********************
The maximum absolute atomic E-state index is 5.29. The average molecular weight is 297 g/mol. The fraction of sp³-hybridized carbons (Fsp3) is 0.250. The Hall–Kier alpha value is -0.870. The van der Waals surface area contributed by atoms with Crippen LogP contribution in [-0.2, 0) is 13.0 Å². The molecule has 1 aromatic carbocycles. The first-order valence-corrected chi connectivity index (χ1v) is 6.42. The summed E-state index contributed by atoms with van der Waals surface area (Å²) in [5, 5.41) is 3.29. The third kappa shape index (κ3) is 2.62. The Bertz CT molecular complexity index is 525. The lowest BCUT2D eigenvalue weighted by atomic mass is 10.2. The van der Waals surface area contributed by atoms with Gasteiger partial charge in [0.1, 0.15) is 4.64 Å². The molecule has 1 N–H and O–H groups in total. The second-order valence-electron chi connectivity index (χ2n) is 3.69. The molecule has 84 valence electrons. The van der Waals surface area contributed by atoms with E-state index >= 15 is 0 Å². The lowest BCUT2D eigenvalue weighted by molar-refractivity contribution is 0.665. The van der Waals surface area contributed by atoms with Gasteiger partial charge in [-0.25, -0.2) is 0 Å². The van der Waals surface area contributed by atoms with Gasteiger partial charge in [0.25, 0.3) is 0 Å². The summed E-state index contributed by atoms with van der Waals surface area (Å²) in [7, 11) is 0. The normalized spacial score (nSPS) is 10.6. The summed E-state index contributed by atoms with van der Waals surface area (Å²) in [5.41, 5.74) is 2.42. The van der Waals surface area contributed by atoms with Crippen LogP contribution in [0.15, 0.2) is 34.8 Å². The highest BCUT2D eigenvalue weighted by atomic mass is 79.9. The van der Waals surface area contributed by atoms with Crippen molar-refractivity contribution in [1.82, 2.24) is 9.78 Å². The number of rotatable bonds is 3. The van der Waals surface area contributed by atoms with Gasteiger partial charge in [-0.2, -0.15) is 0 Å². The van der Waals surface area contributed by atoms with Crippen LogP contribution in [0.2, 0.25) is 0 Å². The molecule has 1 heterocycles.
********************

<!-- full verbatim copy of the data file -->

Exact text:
The maximum absolute atomic E-state index is 5.29. The average molecular weight is 297 g/mol. The fraction of sp³-hybridized carbons (Fsp3) is 0.250. The Hall–Kier alpha value is -0.870. The van der Waals surface area contributed by atoms with Crippen LogP contribution in [-0.2, 0) is 13.0 Å². The molecule has 1 aromatic carbocycles. The first-order valence-corrected chi connectivity index (χ1v) is 6.42. The summed E-state index contributed by atoms with van der Waals surface area (Å²) in [5, 5.41) is 3.29. The third kappa shape index (κ3) is 2.62. The Bertz CT molecular complexity index is 525. The lowest BCUT2D eigenvalue weighted by atomic mass is 10.2. The van der Waals surface area contributed by atoms with Gasteiger partial charge in [0.1, 0.15) is 4.64 Å². The molecule has 1 N–H and O–H groups in total. The second-order valence-electron chi connectivity index (χ2n) is 3.69. The molecule has 84 valence electrons. The van der Waals surface area contributed by atoms with E-state index >= 15 is 0 Å². The lowest BCUT2D eigenvalue weighted by molar-refractivity contribution is 0.665. The van der Waals surface area contributed by atoms with Gasteiger partial charge in [-0.25, -0.2) is 0 Å². The van der Waals surface area contributed by atoms with Gasteiger partial charge in [0.25, 0.3) is 0 Å². The summed E-state index contributed by atoms with van der Waals surface area (Å²) in [7, 11) is 0. The normalized spacial score (nSPS) is 10.6. The summed E-state index contributed by atoms with van der Waals surface area (Å²) in [5.41, 5.74) is 2.42. The van der Waals surface area contributed by atoms with Crippen LogP contribution in [0.15, 0.2) is 34.8 Å². The highest BCUT2D eigenvalue weighted by atomic mass is 79.9. The van der Waals surface area contributed by atoms with Crippen molar-refractivity contribution in [1.82, 2.24) is 9.78 Å². The number of rotatable bonds is 3. The van der Waals surface area contributed by atoms with Gasteiger partial charge in [-0.2, -0.15) is 0 Å². The van der Waals surface area contributed by atoms with Crippen LogP contribution in [0.2, 0.25) is 0 Å². The molecule has 1 heterocycles.